Arts, Dining & Entertainment, Featured

Learn the art of shaping glass at Fire on the Mountain

By Brooke Geery
Austin Oesterle works on his own project inside the studio part of Fire on the Mountain.

By Brooke Geery

Like many ski bums over the years, 25-year-old Austin Oesterle’s dream of moving up to Killington from Long Island, New York to snowboard hit a speed bump when he tore his ACL. Down but not out, he headed back to Long Island and shifted his creative efforts into learning to blow and shape glass at Elite Glass in Deer Park, New York. Now, only a couple years later, he makes a full time living at the craft — in Killington.

“I’ve been doing this for about two years and I love it every day,” Oesterle said. “I feel like it’s somewhat soothing just playing with glass all day.”

In addition to selling his creations through his Instagram @padd_glass, he also offers introductory classes out of the studio inside Fire on the Mountain Glass Gallery and Smoke Shop (1967 Route 4 in Killington). Mountain Times designer Krista Johnston and this writer were lucky enough to take his class last week, each creating a leaf-shaped pendant with our own two hands.

The Covid-safe, private course took about two hours, starting off with a demo by Oesterle, who generously assured us, “I am going to make this look easy, but it is not.”

By Krista Johnston
Oesterle gives a glass blowing demo after our class

After the demo we got to pick our own colored pieces of boro silicate glass (a.k.a. Pyrex), fire up our torches and get to work. As the sticks turned into molten goo, I realized Oesterle was right about everything — it wasn’t easy, but it was strangely soothing. The craft takes your full attention. But watching your project change and grow is very rewarding.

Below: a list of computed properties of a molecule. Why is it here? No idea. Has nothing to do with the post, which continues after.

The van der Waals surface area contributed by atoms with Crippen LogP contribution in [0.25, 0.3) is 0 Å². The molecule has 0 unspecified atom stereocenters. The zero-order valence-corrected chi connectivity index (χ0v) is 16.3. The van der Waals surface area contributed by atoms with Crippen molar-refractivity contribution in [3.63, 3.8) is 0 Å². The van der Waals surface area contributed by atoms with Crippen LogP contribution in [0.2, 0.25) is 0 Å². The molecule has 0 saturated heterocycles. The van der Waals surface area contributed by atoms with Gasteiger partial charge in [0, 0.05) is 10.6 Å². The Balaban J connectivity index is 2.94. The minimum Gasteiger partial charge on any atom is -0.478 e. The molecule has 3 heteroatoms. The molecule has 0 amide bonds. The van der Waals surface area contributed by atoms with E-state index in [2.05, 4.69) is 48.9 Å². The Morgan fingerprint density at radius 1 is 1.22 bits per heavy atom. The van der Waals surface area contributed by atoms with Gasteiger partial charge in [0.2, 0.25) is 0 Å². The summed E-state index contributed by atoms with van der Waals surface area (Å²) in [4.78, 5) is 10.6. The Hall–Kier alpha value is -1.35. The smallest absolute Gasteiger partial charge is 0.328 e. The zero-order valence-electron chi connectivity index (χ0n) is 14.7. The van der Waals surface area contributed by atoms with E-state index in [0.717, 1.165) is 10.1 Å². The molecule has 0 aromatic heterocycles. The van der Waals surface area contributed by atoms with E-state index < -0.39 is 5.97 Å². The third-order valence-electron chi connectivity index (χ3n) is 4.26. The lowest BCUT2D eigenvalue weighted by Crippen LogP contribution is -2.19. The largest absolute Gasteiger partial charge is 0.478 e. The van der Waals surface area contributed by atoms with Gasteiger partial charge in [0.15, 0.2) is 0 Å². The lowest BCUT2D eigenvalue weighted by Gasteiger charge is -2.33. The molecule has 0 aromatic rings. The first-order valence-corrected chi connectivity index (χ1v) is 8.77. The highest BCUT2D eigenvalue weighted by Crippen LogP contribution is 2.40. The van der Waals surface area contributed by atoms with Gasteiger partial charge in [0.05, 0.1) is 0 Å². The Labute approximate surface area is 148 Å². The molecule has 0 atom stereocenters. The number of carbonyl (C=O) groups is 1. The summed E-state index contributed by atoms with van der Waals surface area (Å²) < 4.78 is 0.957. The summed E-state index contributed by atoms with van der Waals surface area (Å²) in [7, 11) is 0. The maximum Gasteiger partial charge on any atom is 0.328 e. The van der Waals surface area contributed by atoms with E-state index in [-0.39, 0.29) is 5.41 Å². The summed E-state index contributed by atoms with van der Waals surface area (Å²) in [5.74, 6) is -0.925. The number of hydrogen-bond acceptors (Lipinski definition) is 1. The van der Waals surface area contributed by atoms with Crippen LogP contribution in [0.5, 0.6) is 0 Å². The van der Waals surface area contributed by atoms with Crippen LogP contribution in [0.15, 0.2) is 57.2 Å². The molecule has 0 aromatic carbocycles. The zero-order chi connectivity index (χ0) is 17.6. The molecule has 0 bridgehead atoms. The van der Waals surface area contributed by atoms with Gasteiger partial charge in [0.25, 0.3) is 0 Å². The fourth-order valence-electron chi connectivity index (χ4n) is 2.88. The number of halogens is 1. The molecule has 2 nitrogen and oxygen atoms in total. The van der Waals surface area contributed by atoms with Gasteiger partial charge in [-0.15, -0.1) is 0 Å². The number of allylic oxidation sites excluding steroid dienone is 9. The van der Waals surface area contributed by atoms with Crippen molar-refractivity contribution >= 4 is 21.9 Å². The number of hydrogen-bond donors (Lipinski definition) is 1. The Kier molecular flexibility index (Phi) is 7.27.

For the most part, Oesterle hung back and let us do things ourselves, stepping in when asked or if he noticed one of us getting frustrated. He would quickly fix our screw ups, and was happy to offer advice or assistance.

“A lot of intro to glass blowing classes the instructor does most of the work, but I don’t like to do it that way. It ruins the fun,” he said.

Mostly, he provided moral support and encouragement  as we bumbled through our first projects. There was no pressure or time limit.

Additionally, the studio provided plenty of space for social distancing, we all wore masks, and the art form necessitates a huge vent.

Classes are open to anyone over the age of 13, and any safety concerns were quickly assuaged by Oesterle’s careful approach.

If you’re looking for a great après activity, or just something to do in Killington besides skiing, definitely look into taking a class from Oesterle.  Classes are offered by reservation and cost $120 per person. For more information call (802) 772-7220.

2) Melting the end of the glass into a molten sphere
3) The molten sphere was smashed in flat-end tongs to make the paddle shape.
4) The paddle was heated again and stretched at one end.
5) The heated leaf shape was scored down the middle and cut on the sides to finish the overall design.

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